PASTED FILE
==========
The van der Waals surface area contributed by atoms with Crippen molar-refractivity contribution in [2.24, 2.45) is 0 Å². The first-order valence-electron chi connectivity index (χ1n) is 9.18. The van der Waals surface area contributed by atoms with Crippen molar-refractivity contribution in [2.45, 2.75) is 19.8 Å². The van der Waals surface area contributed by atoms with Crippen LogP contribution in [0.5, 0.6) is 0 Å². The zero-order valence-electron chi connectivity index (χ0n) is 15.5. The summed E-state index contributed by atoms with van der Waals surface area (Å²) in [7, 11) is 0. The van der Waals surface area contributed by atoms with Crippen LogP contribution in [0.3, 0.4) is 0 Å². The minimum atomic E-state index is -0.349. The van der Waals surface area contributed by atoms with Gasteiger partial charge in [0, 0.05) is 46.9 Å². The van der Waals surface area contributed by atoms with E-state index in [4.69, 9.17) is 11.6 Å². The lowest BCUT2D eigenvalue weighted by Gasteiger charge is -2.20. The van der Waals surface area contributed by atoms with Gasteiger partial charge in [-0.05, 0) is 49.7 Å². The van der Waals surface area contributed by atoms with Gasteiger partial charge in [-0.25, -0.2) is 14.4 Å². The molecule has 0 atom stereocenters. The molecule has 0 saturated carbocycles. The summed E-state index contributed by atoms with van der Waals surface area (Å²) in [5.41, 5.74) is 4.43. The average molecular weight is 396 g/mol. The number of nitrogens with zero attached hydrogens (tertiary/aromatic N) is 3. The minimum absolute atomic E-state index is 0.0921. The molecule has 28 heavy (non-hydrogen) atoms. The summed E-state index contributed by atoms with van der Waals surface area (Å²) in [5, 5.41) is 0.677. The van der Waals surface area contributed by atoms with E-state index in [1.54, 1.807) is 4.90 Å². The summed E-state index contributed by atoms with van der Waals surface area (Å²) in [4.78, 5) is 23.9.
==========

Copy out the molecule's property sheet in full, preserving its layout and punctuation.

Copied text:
The van der Waals surface area contributed by atoms with Crippen molar-refractivity contribution in [2.24, 2.45) is 0 Å². The first-order valence-electron chi connectivity index (χ1n) is 9.18. The van der Waals surface area contributed by atoms with Crippen molar-refractivity contribution in [2.45, 2.75) is 19.8 Å². The van der Waals surface area contributed by atoms with Crippen LogP contribution in [0.5, 0.6) is 0 Å². The zero-order valence-electron chi connectivity index (χ0n) is 15.5. The summed E-state index contributed by atoms with van der Waals surface area (Å²) in [7, 11) is 0. The van der Waals surface area contributed by atoms with Crippen LogP contribution in [0.3, 0.4) is 0 Å². The minimum atomic E-state index is -0.349. The van der Waals surface area contributed by atoms with Gasteiger partial charge in [0, 0.05) is 46.9 Å². The van der Waals surface area contributed by atoms with E-state index in [4.69, 9.17) is 11.6 Å². The lowest BCUT2D eigenvalue weighted by Gasteiger charge is -2.20. The van der Waals surface area contributed by atoms with Gasteiger partial charge in [-0.05, 0) is 49.7 Å². The van der Waals surface area contributed by atoms with Gasteiger partial charge in [-0.25, -0.2) is 14.4 Å². The molecule has 0 atom stereocenters. The molecule has 0 saturated carbocycles. The summed E-state index contributed by atoms with van der Waals surface area (Å²) in [5.41, 5.74) is 4.43. The average molecular weight is 396 g/mol. The number of nitrogens with zero attached hydrogens (tertiary/aromatic N) is 3. The minimum absolute atomic E-state index is 0.0921. The molecule has 28 heavy (non-hydrogen) atoms. The summed E-state index contributed by atoms with van der Waals surface area (Å²) in [5, 5.41) is 0.677. The van der Waals surface area contributed by atoms with E-state index in [1.54, 1.807) is 4.90 Å². The summed E-state index contributed by atoms with van der Waals surface area (Å²) in [4.78, 5) is 23.9.